When lockdown orders were put in place in many states of America to slow the spread of COVID-19, the US saw a dramatic drop in economic activity, with 22 million new claims for unemployment benefit in a single month.
While some argue that such a drastic economic change was unavoidable given the nature of the crisis, Dr Elliott says the descent into poverty for so many should be a warning for how we prepare for future disasters: “The decades-long fraying of the social safety net, particularly in the US and the UK, has meant that more people have very quickly been plunged into desperate conditions, struggling to buy even the bare minimum of what they need.
“Welfare programs that require onerous demonstrations of eligibility or merit are not responding to their needs quickly enough. These are not the conditions that help people to withstand major shocks and strain from coronavirus or climate change.”
Perhaps (the pandemic) is taking some of the sting out of the perceived sacrifices that seem to accompany climate change; we are learning that we can let go of some things that were perhaps not serving us especially well to begin with.
Natural disasters can change policy
Emergency financial packages, such as a form of universal basic income in the US, have been introduced to compensate for weaknesses in the state welfare. In the past, Dr Elliott says such measures have reframed what is politically possible and led to a long-term policy change.
“Disasters, floods, earthquakes, fires, and economic depressions have a way of leading the public and policymakers to suspend ideological commitments that would otherwise militate against big spending and the redistribution of resources across the population.
“These extreme events can be important inflection points for the development of welfare states, providing policy precedents for expanding social provision. They can also foster a language for talking about mutual aid and compassion.”
COVID-19 has also imposed limits on individual freedoms that have, until recently, been taken for granted. Dr Elliott’s current project involves analysing almost 10,000 social media posts from March 2020 linking COVID-19 to climate change. Her aim is to explore how people are making sense of both crises by relating them to each other: in what ways are they similar or different? Do people use one crisis to characterise, understand, or learn from the other?
If business-as-usual manufacturing resumes after the pandemic is under control, there is no reason to expect that emissions won't come bouncing back as everyone gets back to a problematic ‘normal’.
How has the pandemic changed behaviour?
“This pandemic is teaching us about processes of ‘defection’ from certain practices” she says. Understanding more about how and why it is that we have been able to let go of doing certain things, she hopes, can enable us to encourage behaviour changes when it comes to climate change as well.
The early results, she says, are giving her grounds for optimism: “Lots of people were tweeting about how their individual behaviour had changed in ways they felt were for the better. People were talking about learning what kinds of goods and activities are really essential to their wellbeing and about how work might be better balanced with care and leisure.”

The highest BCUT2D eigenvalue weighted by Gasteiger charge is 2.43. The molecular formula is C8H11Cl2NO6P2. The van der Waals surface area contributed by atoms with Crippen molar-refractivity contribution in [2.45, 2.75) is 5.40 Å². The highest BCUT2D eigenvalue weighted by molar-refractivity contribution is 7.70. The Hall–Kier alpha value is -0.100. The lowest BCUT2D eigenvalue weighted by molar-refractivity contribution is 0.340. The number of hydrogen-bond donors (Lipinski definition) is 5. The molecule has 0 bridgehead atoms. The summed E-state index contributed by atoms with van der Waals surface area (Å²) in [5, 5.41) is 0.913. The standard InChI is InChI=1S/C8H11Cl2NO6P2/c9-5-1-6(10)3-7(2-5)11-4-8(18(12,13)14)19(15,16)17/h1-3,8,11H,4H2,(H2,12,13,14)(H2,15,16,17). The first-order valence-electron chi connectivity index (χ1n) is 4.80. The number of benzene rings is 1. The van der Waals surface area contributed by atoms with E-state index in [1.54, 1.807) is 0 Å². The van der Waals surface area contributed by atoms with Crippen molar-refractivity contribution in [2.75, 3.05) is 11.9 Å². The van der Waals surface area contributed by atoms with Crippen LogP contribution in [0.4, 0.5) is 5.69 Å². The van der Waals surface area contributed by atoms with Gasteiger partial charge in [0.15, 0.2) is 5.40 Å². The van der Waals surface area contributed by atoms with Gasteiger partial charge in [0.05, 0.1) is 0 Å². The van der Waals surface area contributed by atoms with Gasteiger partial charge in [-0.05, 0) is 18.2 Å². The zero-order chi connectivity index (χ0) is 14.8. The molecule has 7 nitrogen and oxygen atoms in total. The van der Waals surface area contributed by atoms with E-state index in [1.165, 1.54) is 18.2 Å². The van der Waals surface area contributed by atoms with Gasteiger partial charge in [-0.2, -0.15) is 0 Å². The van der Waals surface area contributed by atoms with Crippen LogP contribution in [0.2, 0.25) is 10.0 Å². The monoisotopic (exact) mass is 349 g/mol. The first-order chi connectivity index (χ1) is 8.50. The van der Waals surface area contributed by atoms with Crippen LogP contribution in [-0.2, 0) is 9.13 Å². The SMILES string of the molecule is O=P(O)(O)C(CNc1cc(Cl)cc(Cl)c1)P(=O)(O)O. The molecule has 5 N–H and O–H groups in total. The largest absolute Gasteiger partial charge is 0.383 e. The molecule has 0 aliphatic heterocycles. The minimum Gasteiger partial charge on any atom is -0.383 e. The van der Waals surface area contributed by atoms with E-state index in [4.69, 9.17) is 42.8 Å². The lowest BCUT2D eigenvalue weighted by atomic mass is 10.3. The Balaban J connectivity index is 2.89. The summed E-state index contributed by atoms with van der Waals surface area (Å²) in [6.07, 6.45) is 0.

The kind of changes that reduce our consumption are a significant component of any response to the climate change crisis. Dr Elliott says: “Perhaps all this is taking some of the sting out of the perceived sacrifices that seem to accompany climate change; we are learning that we can let go of some things that were perhaps not serving us especially well to begin with, and live better lives for it. Sweeping changes to consumption habits are within our reach, it turns out.”
Watch Dr Rebecca Elliot discuss climate change preparation in the wake of Hurricane Sandy.
But is it enough to reduce climate change?
While these changes are helpful, Dr Elliott stresses that any effective response to climate change will ultimately come at the level of international governments and economic systems.
“The fact that we can't all get on planes for weekend getaways has done something for lowering greenhouse gas emissions, but the slowdown or complete stop of some forms of manufacturing has done more.
“So if business-as-usual manufacturing resumes after the pandemic is under control, there is no reason to expect that emissions won't come bouncing back as everyone gets back to a problematic ‘normal’. Examining our individual consumption is important, we also need to think more systemically about how new or renewed commitments to greening our economy will be part of any plan for recovery.”
Dr Elliott adds that COVID-19 should act as a warning for governments who are tempted by short-term fixes while they wait for the next crisis. “Coronavirus has already compounded existing vulnerabilities. A COVID-19 recovery plan that responds to the economic devastation of coronavirus, but doesn't address the climate crisis, is one that will not actually make people meaningfully secure over the longer term.”
This film can also be viewed on LSE Player.
Rebecca Elliott was speaking to Peter Carrol, Media Relations Officer at LSE.
Image: David Watkis/Unsplash.
Underwater: loss, flood insurance, and the moral economy of climate change in the United States by Rebecca Elliott is published by Columbia University Press.